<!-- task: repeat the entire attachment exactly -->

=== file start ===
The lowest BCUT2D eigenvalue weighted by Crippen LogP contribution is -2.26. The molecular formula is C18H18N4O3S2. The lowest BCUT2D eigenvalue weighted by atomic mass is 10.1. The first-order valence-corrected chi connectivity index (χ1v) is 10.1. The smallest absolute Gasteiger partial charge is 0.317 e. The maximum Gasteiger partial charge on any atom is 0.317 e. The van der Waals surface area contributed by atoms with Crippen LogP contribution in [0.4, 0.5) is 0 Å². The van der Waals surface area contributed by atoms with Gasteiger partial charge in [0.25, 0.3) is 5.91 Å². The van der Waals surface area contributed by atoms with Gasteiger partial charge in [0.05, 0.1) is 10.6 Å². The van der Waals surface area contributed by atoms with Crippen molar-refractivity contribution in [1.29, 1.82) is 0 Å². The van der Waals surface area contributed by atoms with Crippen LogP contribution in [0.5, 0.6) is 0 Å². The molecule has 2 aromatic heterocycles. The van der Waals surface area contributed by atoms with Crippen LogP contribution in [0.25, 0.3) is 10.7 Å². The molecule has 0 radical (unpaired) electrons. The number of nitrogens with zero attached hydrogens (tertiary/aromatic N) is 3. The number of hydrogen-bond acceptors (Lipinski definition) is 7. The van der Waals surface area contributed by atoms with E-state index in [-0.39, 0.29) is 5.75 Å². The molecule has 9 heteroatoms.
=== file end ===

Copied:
The lowest BCUT2D eigenvalue weighted by Crippen LogP contribution is -2.26. The molecular formula is C18H18N4O3S2. The lowest BCUT2D eigenvalue weighted by atomic mass is 10.1. The first-order valence-corrected chi connectivity index (χ1v) is 10.1. The smallest absolute Gasteiger partial charge is 0.317 e. The maximum Gasteiger partial charge on any atom is 0.317 e. The van der Waals surface area contributed by atoms with Crippen LogP contribution in [0.4, 0.5) is 0 Å². The van der Waals surface area contributed by atoms with Gasteiger partial charge in [0.25, 0.3) is 5.91 Å². The van der Waals surface area contributed by atoms with Gasteiger partial charge in [0.05, 0.1) is 10.6 Å². The van der Waals surface area contributed by atoms with Crippen molar-refractivity contribution in [1.29, 1.82) is 0 Å². The van der Waals surface area contributed by atoms with Crippen LogP contribution in [0.5, 0.6) is 0 Å². The molecule has 2 aromatic heterocycles. The van der Waals surface area contributed by atoms with Crippen LogP contribution in [0.25, 0.3) is 10.7 Å². The molecule has 0 radical (unpaired) electrons. The number of nitrogens with zero attached hydrogens (tertiary/aromatic N) is 3. The number of hydrogen-bond acceptors (Lipinski definition) is 7. The van der Waals surface area contributed by atoms with E-state index in [-0.39, 0.29) is 5.75 Å². The molecule has 9 heteroatoms.